Cornell education professor Scott Peters has dedicated his career to the intersection between academia and community life. His new book, Democracy and Higher Education: Traditions and Stories of Civic Engagement, examines how higher education contributes to a democratic society. Evidence-based Living sat down with Scott to learn about his vision of Cooperative Extension.
What first inspired you to research the topic of the public role for higher education?
“I spent 10 years working for a community-university non-profit that was located on the campus of the University of Illinois. The experiences I had and people I worked with awakened an interest in exploring the history of American higher education’s public mission and purposes. I was especially interested in understanding the origins and meaning of the “land-grant mission.” I often heard people use this phrase like it had some deep profound meaning. But I couldn’t find anyone who could explain exactly what it meant. So I would trace the origins of my interest to those experiences.”
Do you feel that academics have a duty to contribute to democracy and civic life more-so than other professionals?
“I don’t think academics have a duty that is greater than other professions. Professionals in every field and sector of society who want to be what William Sullivan calls “civic professionals” face the same challenge. They have to learn how, as Sullivan puts it, to deploy their technical expertise and judgment “not only skillfully but also for public-regarding ends and in a public-regarding way.” There’s no one “correct” way to do this. But there is a debate about what it can and should look like. I take that debate up in my new book.”
Do you think there are shortfalls in the current higher education system as a whole – that universities, in general, could do a better job of engaging in public life?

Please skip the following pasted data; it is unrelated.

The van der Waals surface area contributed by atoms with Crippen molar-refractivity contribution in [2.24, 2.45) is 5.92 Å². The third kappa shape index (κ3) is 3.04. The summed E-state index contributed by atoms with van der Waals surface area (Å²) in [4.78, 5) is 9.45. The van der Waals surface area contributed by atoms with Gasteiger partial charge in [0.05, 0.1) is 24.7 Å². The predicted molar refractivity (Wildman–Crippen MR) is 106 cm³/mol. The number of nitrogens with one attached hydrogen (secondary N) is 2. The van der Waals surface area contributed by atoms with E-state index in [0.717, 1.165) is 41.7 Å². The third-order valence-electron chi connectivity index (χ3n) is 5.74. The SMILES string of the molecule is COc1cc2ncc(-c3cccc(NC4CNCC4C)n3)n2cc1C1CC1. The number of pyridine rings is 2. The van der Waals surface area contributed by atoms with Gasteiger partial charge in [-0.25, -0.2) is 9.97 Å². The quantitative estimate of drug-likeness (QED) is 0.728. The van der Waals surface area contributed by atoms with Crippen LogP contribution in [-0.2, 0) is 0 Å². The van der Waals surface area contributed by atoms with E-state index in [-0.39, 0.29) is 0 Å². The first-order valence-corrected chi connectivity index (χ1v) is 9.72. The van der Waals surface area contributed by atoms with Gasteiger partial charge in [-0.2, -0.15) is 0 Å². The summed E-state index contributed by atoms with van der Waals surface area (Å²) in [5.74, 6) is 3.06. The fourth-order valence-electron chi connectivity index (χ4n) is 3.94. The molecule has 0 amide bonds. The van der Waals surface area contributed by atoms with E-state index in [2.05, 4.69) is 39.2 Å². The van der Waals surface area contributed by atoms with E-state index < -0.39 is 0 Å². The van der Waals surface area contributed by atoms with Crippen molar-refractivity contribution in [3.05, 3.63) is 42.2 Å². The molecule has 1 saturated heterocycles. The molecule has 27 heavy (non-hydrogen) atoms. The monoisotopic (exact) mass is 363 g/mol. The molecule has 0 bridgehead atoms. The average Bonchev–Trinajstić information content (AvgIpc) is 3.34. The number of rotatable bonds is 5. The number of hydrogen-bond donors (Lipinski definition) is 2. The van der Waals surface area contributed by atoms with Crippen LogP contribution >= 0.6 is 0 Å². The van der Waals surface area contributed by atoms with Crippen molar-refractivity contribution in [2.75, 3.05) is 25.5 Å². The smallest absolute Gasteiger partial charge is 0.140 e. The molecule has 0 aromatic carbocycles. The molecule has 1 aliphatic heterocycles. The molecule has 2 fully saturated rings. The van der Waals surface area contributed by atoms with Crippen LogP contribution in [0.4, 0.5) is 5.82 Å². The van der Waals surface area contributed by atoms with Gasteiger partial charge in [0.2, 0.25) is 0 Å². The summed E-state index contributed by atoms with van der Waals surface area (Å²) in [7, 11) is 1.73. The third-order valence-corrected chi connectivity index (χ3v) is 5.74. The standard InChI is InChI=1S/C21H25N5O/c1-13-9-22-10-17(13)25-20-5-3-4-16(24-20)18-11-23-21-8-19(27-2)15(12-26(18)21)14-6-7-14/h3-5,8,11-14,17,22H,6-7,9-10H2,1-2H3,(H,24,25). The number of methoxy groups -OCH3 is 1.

“We can and should do much better, yes. But my work has been more focused on illuminating, interpreting, and analyzing the many positive roles and contributions academic professionals and institutions are taking up and making despite the challenges and shortfalls. We give very little attention to faculty members’ civic engagement work. And we devote very little time and space for serious conversation about it. By ‘serious,’ I mean research-based, with robust theoretical and historical groundings.”
Do you have a vision of what the world would look like if engaged professors did a better job of reaching out to help communities?
“I have a vision of what it would look like if we invested more time and attention to understanding and learning from stories of the civic work that professors (and students and staff) are already doing. If we did, there would be a much richer understanding of the public and academic significance of this type of work. We’d see it as a multidimensional activity that has both academic and civic value. But we’d also see it as something that can and needs to be improved. “
Is there anything else people should know about your work?
“I’ve been spending a lot of time investigating the ways the public work of the academy helps to strengthen democracy. That’s helped me to see that things like extension, outreach, and engagement aren’t just “service” activities. They aren’t just about helping communities and solving problems. And they’re certainly not just about transferring information and technologies. At their best they are also avenues for pursuing and improving our teaching and our research. They’re avenues for making better colleges and universities. This isn’t a theoretical hope. It’s being demonstrated every day by civically-engaged faculty, staff, and students at Cornell and elsewhere, and has been for well over a hundred years. One of the most important things I’ve been learning in my research is that engagement work absolutely depends on the development of strong public relationships between the academy and its various external publics. My work is all about helping people to think deeper and better about what it takes to build and sustain these relationships in ways that strengthen democratic processes, principles, and ideals.”